In August 2016, FLA Participating Company Syngenta was scheduled to begin the first phase of its pilot project for ensuring minimum wage payments to seed production workers, as a step toward fair compensation at Syngenta-supplying farms in India. The first phase of the project will cover approximately 750 farmworkers in all production capacities in as many as seven villages producing hot pepper seeds in the state of Maharashtra, with the second phase (set to begin in October) covering nearly 2000 corn de-tasseling workers in ten to 15 villages in Andhra Pradesh.

On August 3, 2016, the FLA published its first annual report on compensation in affiliated company supply chains, based on data collected by FLA factory assessors in 2015.  The report presents the findings from this data collection effort, covering 124 factories in 21 countries, providing a snapshot of the relationship between wages paid in factories and local wage benchmarkes.

“Every worker has a right to compensation for a regular work week that meets the worker’s basic needs and provide some discretionary income.”

During the 2015 factory assessment cycle in Vietnam, FLA assessors identified a number of instances of monetary penalties used as discipline.  Because of how these deductions were designed and implemented, they may not appear to brands to violate the FLA Workplace Code of Conduct as obviously as a direct salary deduction would.  However, any disciplinary penalty that reduces a worker’s pay constitutes a violation of the FLA Code (benchmark 2, “Monetary Fines and Penalties” under “Harassment or Abuse”).

FLA assessors detected instances of the following monetary penalties:

Assessors conducting factory visits in Egypt for the FLA and its affiliated brands have recently detected a very common wage-related violation in Egypt’s free trade zones.  Established in 1997, Egypt’s 10 free trade zones – where most large manufacturing facilities are located – provide companies sourcing from Egypt with incentives, like tax exemptions, and also operate under labor regulations that may differ from other areas of the country. 

In 2014, the FLA experienced a year of restructuring, renewed commitment, and program advancement, overseen by a former country director for the International Labour Organization (ILO), who returned to the ILO after helping return the organization to financial health and stability.   The Annual Public Report for 2014 demonstrates key ways the FLA advanced during this transitional year:

2013 was year of  transition and recalibration for the FLA.  While this report explains the challenges the FLA encountered in maintaining due diligence during 2013, it also reports the FLA's successes that year, such as the adoption of Principle 8, the continued development of the Sustainable Compliance (SCI) methodology, and the implementation of a new fire-safety training program.   2013 culminated with the hiring of the new president of the FLA, Claudia Coenjaerts, who shares her vision for the future of the FLA as part of this report.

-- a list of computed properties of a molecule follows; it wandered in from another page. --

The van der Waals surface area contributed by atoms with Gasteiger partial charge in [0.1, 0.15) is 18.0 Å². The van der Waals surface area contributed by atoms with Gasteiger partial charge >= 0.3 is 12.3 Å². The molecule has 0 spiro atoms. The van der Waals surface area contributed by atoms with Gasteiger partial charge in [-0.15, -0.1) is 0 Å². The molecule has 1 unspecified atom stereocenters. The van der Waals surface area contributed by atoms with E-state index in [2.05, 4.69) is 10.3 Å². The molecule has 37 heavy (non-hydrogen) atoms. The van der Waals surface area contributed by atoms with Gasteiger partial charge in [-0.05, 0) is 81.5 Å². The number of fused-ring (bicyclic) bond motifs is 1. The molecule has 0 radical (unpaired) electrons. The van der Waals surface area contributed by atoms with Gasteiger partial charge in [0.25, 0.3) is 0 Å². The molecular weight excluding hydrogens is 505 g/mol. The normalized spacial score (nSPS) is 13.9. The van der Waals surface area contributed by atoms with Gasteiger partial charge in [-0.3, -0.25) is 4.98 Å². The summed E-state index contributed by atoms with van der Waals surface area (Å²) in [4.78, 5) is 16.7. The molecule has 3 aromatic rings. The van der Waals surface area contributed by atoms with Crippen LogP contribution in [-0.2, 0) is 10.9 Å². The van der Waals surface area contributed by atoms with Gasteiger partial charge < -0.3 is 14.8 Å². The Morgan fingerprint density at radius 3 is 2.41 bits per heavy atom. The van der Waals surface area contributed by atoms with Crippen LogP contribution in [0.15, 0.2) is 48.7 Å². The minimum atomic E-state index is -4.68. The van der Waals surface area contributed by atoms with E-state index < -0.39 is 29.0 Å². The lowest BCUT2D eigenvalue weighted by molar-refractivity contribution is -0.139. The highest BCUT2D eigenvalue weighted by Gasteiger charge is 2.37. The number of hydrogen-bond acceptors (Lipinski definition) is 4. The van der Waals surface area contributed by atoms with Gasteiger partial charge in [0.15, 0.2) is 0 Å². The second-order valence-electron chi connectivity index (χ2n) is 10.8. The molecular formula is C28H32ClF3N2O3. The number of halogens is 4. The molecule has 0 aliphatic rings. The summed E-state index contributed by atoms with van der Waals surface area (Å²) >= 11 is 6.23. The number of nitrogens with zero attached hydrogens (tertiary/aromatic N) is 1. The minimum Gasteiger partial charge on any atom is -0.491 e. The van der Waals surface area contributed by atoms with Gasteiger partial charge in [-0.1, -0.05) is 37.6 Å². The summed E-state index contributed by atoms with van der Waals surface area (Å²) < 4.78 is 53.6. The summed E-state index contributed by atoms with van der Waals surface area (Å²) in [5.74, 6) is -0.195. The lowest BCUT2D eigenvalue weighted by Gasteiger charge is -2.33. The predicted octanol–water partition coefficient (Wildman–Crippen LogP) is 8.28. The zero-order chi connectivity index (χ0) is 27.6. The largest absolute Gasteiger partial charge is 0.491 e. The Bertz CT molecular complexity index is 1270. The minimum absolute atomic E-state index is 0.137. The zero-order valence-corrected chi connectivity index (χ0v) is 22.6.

2012 was a year of tremendous growth for the Fair Labor Association, and the impact of its work could be felt at all corners of the world. Companies' efforts to promote and uphold FLA's labor standards in their product supply chains helped to improve conditions for workers everywhere - from farms in Cote d'Ivoire to electronics manufacturing facilities in China.

Excerpt from President's Message: This year the civil society organizations, universities and companies affiliated with FLA made strides in their efforts to improve workers' lives, laying the foundation for the organization’s next chapter of impact and growth. In June, for example, FLA’s Board of Directors approved a number of enhancements to the FLA Workplace Code of Conduct for the first time since its adoption in 1999. Working together over the course of nearly three years, FLA stakeholders developed substantive improvements to the FLA Code.

In 2010, the international labor community was stunned by the Foxconn suicides and unsettled by the Honda strike in China. These events, while troubling, were not entirely surprising; the era of an endless stream of docile workers willing to labor for low wages had been coming to an end for some time. The suicides and strikes were but two of the most disturbing signs of underlying turmoil.

EA works with a supplier factory in Mexico to protect worker health and safety and remedy issues related to wages and benefits following an FLA assessment.

Acushnet Company works with supplier in Thailand to protect workers' rights to freedom of association following an FLA assessment.

Following an FLA assessment, VF Corporation works with supplier in El Salvador to ensure accurate compensation for overtime work.

adidas and Nike work with a Vietnamese apparel supplier to prevent forced labor, respect freedom of association, and protect the health and safety of the factory's 2,275 workers following an FLA assessment.

adidas and Forty Seven Brand work with supplier in Bangladesh to prevent discrimination against pregnant women following an FLA assessment.